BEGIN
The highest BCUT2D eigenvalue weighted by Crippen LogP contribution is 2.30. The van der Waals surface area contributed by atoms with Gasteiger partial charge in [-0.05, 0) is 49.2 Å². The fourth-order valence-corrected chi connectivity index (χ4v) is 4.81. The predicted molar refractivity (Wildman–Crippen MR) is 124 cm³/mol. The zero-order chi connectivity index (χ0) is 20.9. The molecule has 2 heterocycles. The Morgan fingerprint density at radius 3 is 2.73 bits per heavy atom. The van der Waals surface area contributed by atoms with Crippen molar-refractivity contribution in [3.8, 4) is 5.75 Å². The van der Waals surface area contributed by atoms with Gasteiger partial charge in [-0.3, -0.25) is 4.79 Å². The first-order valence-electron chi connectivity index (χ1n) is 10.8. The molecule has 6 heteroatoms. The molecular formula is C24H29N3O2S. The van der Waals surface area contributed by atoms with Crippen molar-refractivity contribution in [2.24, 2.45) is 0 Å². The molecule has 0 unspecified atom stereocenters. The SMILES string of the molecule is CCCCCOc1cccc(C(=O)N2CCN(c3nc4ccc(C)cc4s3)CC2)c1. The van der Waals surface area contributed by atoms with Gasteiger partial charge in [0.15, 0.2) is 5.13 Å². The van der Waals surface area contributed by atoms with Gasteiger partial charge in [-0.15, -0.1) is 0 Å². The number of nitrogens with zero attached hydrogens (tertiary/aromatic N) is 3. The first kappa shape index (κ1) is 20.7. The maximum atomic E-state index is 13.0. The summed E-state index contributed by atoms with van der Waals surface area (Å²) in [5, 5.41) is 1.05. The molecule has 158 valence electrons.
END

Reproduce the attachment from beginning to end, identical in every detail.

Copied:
The highest BCUT2D eigenvalue weighted by Crippen LogP contribution is 2.30. The van der Waals surface area contributed by atoms with Gasteiger partial charge in [-0.05, 0) is 49.2 Å². The fourth-order valence-corrected chi connectivity index (χ4v) is 4.81. The predicted molar refractivity (Wildman–Crippen MR) is 124 cm³/mol. The zero-order chi connectivity index (χ0) is 20.9. The molecule has 2 heterocycles. The Morgan fingerprint density at radius 3 is 2.73 bits per heavy atom. The van der Waals surface area contributed by atoms with Crippen molar-refractivity contribution in [3.8, 4) is 5.75 Å². The van der Waals surface area contributed by atoms with Gasteiger partial charge in [-0.3, -0.25) is 4.79 Å². The first-order valence-electron chi connectivity index (χ1n) is 10.8. The molecule has 6 heteroatoms. The molecular formula is C24H29N3O2S. The van der Waals surface area contributed by atoms with Crippen molar-refractivity contribution in [2.24, 2.45) is 0 Å². The molecule has 0 unspecified atom stereocenters. The SMILES string of the molecule is CCCCCOc1cccc(C(=O)N2CCN(c3nc4ccc(C)cc4s3)CC2)c1. The van der Waals surface area contributed by atoms with Gasteiger partial charge in [0.15, 0.2) is 5.13 Å². The van der Waals surface area contributed by atoms with Gasteiger partial charge in [-0.15, -0.1) is 0 Å². The number of nitrogens with zero attached hydrogens (tertiary/aromatic N) is 3. The first kappa shape index (κ1) is 20.7. The maximum atomic E-state index is 13.0. The summed E-state index contributed by atoms with van der Waals surface area (Å²) in [5, 5.41) is 1.05. The molecule has 158 valence electrons.